The wrist

The internal gate, Neiguan, can be highly effective when used to relieve insomnia. This pressure point is supposed to relax the soul and calm an over-active mind. Between your joints, this place is hollow and is the proper position. There are other pressure points located in the creases of your wrists if you follow down out of your small finger, or thumb. Hence, the wrist is a great area that can aid with sleep.

The ball of the foot

Below the ball of your foot is a pressure point that could help you unwind and sleep easily. You can use your thumb to apply pressure and gently massage this area until you feel really calm and restful.

Above the feet

Use your index finger to massage the tip, which could be found three thumb hints in width up your foot, from the region between your big toe and the next fur along. Sleep should eventually follow.

Acupuncture is a good method of attaining sleep naturally, without needing to resort to expensive treatments or tablets. It is easy for qualified acupuncturists to work on the pressure points that encourage sleep on your own.

See: Mindfullness Meditation For Sleep

Acupuncture research studies for sleep disorders

How Acupuncture Promotes Better Quality Sleep

The Center for Disease Control listed sleep deprivation to be a public health epidemic in 2004. Does that sound a little extreme? Not when you consider the real effect of sleep deprivation. Chronic sleep loss takes a significant toll on your body – both indoors and out. We see the brief phrases signs of sleep deprivation shown every morning in the mirror after a restless or sleepless night. Dull complexion. Dry skin. Bags and dark circles under our eyes.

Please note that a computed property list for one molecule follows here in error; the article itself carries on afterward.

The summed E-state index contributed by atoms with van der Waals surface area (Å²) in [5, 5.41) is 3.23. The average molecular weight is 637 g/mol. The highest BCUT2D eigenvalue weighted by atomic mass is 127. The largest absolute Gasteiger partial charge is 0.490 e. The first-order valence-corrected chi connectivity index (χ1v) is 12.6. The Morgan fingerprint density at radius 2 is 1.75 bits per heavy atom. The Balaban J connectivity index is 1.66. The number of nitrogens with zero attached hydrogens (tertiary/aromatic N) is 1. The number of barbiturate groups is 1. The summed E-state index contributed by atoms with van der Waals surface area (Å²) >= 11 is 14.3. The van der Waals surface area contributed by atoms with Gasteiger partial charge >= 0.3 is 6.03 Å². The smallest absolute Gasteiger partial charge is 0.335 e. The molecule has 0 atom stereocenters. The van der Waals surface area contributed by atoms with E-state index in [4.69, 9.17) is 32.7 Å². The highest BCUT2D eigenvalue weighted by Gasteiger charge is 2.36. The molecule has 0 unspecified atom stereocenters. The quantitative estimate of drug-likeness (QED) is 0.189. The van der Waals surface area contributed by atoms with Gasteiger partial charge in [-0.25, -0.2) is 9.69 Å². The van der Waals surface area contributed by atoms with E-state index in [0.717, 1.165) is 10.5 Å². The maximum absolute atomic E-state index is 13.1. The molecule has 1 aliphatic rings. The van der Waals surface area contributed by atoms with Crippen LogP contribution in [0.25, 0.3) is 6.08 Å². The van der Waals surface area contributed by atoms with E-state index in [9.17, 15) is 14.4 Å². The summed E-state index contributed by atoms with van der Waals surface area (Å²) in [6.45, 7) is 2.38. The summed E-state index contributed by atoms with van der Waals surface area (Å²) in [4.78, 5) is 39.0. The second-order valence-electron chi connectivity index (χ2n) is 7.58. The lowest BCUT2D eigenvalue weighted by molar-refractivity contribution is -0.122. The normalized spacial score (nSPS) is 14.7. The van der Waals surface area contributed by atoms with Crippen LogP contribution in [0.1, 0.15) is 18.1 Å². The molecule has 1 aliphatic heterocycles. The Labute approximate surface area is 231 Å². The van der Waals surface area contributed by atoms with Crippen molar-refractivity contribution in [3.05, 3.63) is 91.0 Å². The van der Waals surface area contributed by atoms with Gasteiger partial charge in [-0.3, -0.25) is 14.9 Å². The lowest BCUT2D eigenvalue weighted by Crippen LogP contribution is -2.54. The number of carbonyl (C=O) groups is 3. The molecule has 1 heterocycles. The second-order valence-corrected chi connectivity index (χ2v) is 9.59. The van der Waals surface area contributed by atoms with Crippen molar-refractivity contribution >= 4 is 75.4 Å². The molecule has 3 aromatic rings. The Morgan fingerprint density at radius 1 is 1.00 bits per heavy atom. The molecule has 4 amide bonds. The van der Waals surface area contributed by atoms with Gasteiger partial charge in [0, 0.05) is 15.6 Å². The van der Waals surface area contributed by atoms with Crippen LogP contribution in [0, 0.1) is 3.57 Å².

1. In 2013, university research commissioned by Estee Lauder was the first to link inadequate sleep with more significant signs of skin aging and slower healing from many different environmental stressors, such as skin barrier disruption or ultraviolet (UV) radiation.

We feel that, too. Low energy. Fatigue. Stress and anxiety. Worrying. Will I be able to sleep tonight? Will I resort to over the counter meds or prescription sleeping medicines?

While sleep medications may help manage insomnia and other sleep disorders in the short term, they’re not suggested for long-term use. Sleep drugs can be emotionally and physically addictive and include some serious potential side effects and health risks.

Researchers found that individuals taking certain over-the-counter and prescribed sleep drugs were nearly five times more likely to die within the 2.5-year study, compared with people who did not take sleep medication.

That’s a reasonably substantial risk. It is no wonder many are dumping their tablets and turning to alternative therapies in their quest to get a fantastic night’s sleep.